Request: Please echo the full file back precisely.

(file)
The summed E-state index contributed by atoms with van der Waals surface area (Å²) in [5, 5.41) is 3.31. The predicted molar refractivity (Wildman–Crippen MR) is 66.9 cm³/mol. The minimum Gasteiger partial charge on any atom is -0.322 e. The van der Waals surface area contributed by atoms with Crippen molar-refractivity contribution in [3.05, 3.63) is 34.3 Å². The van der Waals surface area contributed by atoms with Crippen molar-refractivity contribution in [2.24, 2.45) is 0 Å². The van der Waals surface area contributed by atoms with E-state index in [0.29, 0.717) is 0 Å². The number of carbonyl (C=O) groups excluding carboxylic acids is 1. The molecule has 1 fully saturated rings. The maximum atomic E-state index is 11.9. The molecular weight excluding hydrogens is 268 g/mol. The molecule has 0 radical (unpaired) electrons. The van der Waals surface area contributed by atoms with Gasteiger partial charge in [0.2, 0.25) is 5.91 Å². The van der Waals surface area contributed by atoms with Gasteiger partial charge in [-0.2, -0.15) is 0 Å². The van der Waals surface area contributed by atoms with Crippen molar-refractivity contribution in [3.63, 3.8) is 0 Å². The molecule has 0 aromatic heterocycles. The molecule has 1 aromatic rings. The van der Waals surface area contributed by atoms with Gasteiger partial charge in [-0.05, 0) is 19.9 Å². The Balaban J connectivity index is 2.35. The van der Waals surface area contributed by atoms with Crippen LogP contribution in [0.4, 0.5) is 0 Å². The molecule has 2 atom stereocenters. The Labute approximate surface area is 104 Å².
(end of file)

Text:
The summed E-state index contributed by atoms with van der Waals surface area (Å²) in [5, 5.41) is 3.31. The predicted molar refractivity (Wildman–Crippen MR) is 66.9 cm³/mol. The minimum Gasteiger partial charge on any atom is -0.322 e. The van der Waals surface area contributed by atoms with Crippen molar-refractivity contribution in [3.05, 3.63) is 34.3 Å². The van der Waals surface area contributed by atoms with Crippen molar-refractivity contribution in [2.24, 2.45) is 0 Å². The van der Waals surface area contributed by atoms with E-state index in [0.29, 0.717) is 0 Å². The number of carbonyl (C=O) groups excluding carboxylic acids is 1. The molecule has 1 fully saturated rings. The maximum atomic E-state index is 11.9. The molecular weight excluding hydrogens is 268 g/mol. The molecule has 0 radical (unpaired) electrons. The van der Waals surface area contributed by atoms with Gasteiger partial charge in [0.2, 0.25) is 5.91 Å². The van der Waals surface area contributed by atoms with Gasteiger partial charge in [-0.2, -0.15) is 0 Å². The van der Waals surface area contributed by atoms with Crippen molar-refractivity contribution in [3.63, 3.8) is 0 Å². The molecule has 0 aromatic heterocycles. The molecule has 1 aromatic rings. The van der Waals surface area contributed by atoms with Gasteiger partial charge in [-0.05, 0) is 19.9 Å². The Balaban J connectivity index is 2.35. The van der Waals surface area contributed by atoms with Crippen LogP contribution in [0.4, 0.5) is 0 Å². The molecule has 2 atom stereocenters. The Labute approximate surface area is 104 Å².